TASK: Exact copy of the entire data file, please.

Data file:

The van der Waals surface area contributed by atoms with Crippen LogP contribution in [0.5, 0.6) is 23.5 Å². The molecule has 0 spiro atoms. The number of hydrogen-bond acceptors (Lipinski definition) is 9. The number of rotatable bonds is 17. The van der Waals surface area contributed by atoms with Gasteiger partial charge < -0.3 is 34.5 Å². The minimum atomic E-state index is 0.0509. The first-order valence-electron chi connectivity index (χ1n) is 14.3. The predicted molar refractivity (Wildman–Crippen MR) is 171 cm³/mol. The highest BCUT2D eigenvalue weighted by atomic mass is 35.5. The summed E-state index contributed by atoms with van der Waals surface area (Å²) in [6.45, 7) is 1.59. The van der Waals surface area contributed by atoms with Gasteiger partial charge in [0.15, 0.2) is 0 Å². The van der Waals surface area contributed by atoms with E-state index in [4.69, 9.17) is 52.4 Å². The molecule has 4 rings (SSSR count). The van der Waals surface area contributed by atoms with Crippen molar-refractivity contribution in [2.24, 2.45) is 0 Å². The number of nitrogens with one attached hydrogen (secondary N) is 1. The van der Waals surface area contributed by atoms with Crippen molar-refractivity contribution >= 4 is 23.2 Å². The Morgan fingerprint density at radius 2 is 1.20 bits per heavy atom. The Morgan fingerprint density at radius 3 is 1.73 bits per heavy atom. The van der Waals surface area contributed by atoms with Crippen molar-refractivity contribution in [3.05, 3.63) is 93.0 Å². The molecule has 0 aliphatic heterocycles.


The van der Waals surface area contributed by atoms with Crippen LogP contribution in [0.5, 0.6) is 23.5 Å². The molecule has 0 spiro atoms. The number of hydrogen-bond acceptors (Lipinski definition) is 9. The number of rotatable bonds is 17. The van der Waals surface area contributed by atoms with Gasteiger partial charge < -0.3 is 34.5 Å². The minimum atomic E-state index is 0.0509. The first-order valence-electron chi connectivity index (χ1n) is 14.3. The predicted molar refractivity (Wildman–Crippen MR) is 171 cm³/mol. The highest BCUT2D eigenvalue weighted by atomic mass is 35.5. The summed E-state index contributed by atoms with van der Waals surface area (Å²) in [6.45, 7) is 1.59. The van der Waals surface area contributed by atoms with Gasteiger partial charge in [0.15, 0.2) is 0 Å². The van der Waals surface area contributed by atoms with E-state index in [4.69, 9.17) is 52.4 Å². The molecule has 4 rings (SSSR count). The van der Waals surface area contributed by atoms with Crippen molar-refractivity contribution in [2.24, 2.45) is 0 Å². The number of nitrogens with one attached hydrogen (secondary N) is 1. The van der Waals surface area contributed by atoms with Crippen molar-refractivity contribution >= 4 is 23.2 Å². The Morgan fingerprint density at radius 2 is 1.20 bits per heavy atom. The Morgan fingerprint density at radius 3 is 1.73 bits per heavy atom. The van der Waals surface area contributed by atoms with Crippen molar-refractivity contribution in [3.05, 3.63) is 93.0 Å². The molecule has 0 aliphatic heterocycles.